Plastic Injection Molding & Other Molding Types
October 26, 2018
We are frequently asked about different molding types and how each effect the process of part design and production. At Xcentric Mold & Engineering, we specialize in plastic injection molding. Below briefly highlights some of the more popular molding types:
Plastic injection molding
Injection molding is a manufacturing process process for producing parts by injecting molten material into a mold. Material for the part is fed into a heated barrel, mixed (using a helical shaped screw), and injected into a mold cavity, where it cools and hardens to the configuration of the cavity.
Material selection is critical for plastic injection molding, which can be performed with a host of materials including plastic, metals (for which the process is called die-casting), glasses, elastomers, confections, and most commonly thermoplastic and thermosetting polymers.
Common examples of plastic injection-molded parts include medical equipment and medical devices, automotive, marine, industrial, agriculture, aerospace and tight tolerance parts.
Other Molding Types
Below are some molding types which are not specialties of Xcentric Mold & Engineering however we may be able to provide you with recommendations of other suppliers who specialize in the following:
Blow molding is a specific manufacturing process by which hollow plastic parts are formed and can be joined together. In general, there are three main types of blow molding: extrusion blow molding, injection blow molding, and injection stretch blow molding. The blow molding process begins with melting down the plastic and forming it into a parison or in the case of injection and injection stretch blow molding (ISB) a preform. The parison is a tube-like piece of plastic with a hole in one end through which compressed air can pass.
The parison is then clamped into a mold and air is blown into it. The air pressure then pushes the plastic out to match the mold. Once the plastic has cooled and hardened the mold opens up and the part is ejected.
Common examples of blow molding products include bottles, containers and other hollow shapes.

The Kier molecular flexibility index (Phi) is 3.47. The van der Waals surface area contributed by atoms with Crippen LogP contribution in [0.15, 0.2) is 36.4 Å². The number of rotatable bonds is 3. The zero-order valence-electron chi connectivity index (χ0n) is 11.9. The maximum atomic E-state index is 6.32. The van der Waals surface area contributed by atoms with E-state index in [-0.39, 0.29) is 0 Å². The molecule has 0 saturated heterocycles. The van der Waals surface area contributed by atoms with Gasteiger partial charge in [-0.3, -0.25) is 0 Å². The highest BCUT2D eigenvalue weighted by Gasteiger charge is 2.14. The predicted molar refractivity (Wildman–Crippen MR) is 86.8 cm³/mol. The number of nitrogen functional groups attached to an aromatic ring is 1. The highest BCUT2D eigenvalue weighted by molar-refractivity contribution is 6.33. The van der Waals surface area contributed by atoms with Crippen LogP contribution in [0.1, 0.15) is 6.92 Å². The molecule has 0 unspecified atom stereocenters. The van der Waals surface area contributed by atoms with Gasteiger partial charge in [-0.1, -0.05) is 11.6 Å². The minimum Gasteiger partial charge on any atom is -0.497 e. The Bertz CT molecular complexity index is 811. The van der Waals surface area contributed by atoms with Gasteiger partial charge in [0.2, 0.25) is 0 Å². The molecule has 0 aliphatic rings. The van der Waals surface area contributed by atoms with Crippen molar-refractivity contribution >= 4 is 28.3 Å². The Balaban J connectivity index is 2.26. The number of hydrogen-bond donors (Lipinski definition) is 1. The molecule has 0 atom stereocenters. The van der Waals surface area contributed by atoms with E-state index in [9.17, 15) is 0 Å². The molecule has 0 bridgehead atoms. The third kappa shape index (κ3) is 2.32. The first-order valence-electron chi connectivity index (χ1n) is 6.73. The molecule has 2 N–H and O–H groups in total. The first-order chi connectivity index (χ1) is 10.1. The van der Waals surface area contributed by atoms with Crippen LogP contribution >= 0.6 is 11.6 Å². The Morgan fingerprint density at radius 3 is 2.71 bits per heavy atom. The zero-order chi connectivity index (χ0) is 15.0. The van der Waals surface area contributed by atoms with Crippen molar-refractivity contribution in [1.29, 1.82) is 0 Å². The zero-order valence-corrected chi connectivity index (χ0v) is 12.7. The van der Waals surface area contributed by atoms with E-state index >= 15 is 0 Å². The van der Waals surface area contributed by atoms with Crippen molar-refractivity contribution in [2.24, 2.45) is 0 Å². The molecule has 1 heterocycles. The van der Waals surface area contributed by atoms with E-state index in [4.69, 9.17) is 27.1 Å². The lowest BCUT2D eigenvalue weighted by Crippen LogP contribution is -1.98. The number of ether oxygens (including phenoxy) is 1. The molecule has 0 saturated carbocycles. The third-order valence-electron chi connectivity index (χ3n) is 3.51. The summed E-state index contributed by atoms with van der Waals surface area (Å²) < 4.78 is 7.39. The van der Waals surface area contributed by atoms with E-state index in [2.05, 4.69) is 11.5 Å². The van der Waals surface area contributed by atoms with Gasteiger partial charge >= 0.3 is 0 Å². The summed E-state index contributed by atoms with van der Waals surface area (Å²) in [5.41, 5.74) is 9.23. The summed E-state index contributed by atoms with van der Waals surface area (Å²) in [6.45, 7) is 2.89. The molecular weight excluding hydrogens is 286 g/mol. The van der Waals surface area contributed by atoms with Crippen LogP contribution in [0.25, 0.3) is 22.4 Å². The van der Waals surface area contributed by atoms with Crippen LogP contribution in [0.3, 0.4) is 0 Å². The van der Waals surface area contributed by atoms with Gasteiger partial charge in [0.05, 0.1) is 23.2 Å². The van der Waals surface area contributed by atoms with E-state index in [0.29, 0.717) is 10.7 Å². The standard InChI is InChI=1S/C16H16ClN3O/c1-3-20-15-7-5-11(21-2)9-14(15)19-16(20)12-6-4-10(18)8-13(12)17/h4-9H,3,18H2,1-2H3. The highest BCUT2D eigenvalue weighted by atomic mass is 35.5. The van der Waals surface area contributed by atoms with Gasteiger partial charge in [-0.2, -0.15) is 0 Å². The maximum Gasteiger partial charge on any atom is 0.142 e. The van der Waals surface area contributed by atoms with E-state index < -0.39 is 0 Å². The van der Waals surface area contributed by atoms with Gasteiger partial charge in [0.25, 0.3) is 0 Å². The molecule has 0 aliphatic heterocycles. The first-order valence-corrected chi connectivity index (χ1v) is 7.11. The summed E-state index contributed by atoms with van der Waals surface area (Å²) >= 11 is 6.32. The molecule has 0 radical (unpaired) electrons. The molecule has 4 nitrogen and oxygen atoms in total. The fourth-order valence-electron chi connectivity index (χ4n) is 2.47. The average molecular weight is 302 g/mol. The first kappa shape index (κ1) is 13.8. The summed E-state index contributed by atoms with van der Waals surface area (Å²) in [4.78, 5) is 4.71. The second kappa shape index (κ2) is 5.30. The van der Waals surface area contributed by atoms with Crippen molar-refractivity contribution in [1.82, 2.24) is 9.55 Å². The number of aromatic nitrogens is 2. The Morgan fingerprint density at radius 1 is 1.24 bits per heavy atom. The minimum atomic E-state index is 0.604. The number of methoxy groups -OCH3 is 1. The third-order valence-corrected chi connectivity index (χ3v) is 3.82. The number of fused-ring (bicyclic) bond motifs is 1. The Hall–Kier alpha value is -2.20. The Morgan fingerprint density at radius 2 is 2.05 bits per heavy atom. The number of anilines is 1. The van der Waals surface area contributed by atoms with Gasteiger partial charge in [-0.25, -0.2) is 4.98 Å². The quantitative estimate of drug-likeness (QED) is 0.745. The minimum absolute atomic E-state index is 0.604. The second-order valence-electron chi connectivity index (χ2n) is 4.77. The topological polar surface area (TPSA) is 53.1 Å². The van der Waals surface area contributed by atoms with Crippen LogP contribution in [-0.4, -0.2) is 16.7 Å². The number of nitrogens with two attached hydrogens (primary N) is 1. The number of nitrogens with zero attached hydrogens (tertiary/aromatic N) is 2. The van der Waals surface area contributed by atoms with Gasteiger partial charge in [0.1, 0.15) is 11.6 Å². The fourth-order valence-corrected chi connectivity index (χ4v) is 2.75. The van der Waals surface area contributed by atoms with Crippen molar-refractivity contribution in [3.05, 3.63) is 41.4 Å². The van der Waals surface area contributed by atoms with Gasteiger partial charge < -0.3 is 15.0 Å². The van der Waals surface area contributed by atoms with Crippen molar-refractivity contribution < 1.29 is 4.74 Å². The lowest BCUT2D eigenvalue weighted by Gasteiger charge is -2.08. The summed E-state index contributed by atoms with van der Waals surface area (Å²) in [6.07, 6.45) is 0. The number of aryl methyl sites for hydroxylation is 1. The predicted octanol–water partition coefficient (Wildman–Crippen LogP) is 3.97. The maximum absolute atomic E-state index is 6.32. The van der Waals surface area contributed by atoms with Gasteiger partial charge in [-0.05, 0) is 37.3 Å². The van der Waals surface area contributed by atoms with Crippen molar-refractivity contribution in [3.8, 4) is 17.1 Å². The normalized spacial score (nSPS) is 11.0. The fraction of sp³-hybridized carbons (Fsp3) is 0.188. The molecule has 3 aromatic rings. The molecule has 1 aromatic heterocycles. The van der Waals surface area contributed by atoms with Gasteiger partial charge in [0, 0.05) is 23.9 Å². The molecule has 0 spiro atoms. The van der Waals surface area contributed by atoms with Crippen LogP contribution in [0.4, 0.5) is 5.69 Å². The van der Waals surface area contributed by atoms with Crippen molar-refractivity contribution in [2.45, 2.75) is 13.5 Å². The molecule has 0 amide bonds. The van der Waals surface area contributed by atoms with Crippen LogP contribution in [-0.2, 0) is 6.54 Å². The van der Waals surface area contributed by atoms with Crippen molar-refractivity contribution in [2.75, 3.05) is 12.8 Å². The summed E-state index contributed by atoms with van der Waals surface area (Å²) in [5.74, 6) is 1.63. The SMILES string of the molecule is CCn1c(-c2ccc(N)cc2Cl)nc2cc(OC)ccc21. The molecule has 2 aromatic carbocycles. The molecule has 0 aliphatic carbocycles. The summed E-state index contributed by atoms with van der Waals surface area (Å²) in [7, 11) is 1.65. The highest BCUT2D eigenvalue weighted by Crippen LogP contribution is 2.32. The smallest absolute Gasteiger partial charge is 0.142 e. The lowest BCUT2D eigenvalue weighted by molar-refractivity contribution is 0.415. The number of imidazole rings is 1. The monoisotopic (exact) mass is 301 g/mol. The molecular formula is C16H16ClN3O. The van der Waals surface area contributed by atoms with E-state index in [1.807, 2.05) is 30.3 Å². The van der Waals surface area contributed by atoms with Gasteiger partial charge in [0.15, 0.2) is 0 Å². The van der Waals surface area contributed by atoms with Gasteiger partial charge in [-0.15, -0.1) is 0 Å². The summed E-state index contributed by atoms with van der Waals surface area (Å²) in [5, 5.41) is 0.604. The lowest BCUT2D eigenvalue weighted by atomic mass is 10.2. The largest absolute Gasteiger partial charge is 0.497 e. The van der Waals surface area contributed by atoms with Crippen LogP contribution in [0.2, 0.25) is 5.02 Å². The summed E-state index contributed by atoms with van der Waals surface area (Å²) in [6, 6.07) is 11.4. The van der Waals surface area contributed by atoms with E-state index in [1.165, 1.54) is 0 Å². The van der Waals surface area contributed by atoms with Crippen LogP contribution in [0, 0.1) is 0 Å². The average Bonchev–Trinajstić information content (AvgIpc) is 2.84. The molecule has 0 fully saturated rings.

Rotational molding is comprised of a heated hollow mold which is filled with a charge or shot weight of material. It is then slowly rotated (usually around two perpendicular axes), causing the softened material to disperse and stick to the walls of the mold. In order to maintain even thickness throughout the part, the mold continues to rotate at all times during the heating phase and to avoid sagging or deformation also during the cooling phase.
Common examples of rotational molding include parts larger than 2’ such as containers, utility carts, storage bins, car parts, tanks (oil, septic, water) and leisure products such as kayaks.
Vacuum forming is a process by which a sheet of plastic is heated until it becomes pliable, stretched onto a single-surface mold and forced against the mold by a vacuum to create a shape.
This process can also include thick-gauge thermoforming, a type of vacuum molding, that is known for producing a variety of products including disposable cups, containers, lids, trays, blisters, clam shells, and other products for the food, medical, and general retail industries.
Common products produced with the vacuum forming application include industrial containers and crates, pallets, exterior door panels, plastic totes, plastic trailers, passenger cabin window canopies for winged aircraft, and lawn mower hoods.
Would you like additional information about the plastic injection molding process and its capabilities? Contact our Technical Specialists today at 586-598-4636 or email@example.com.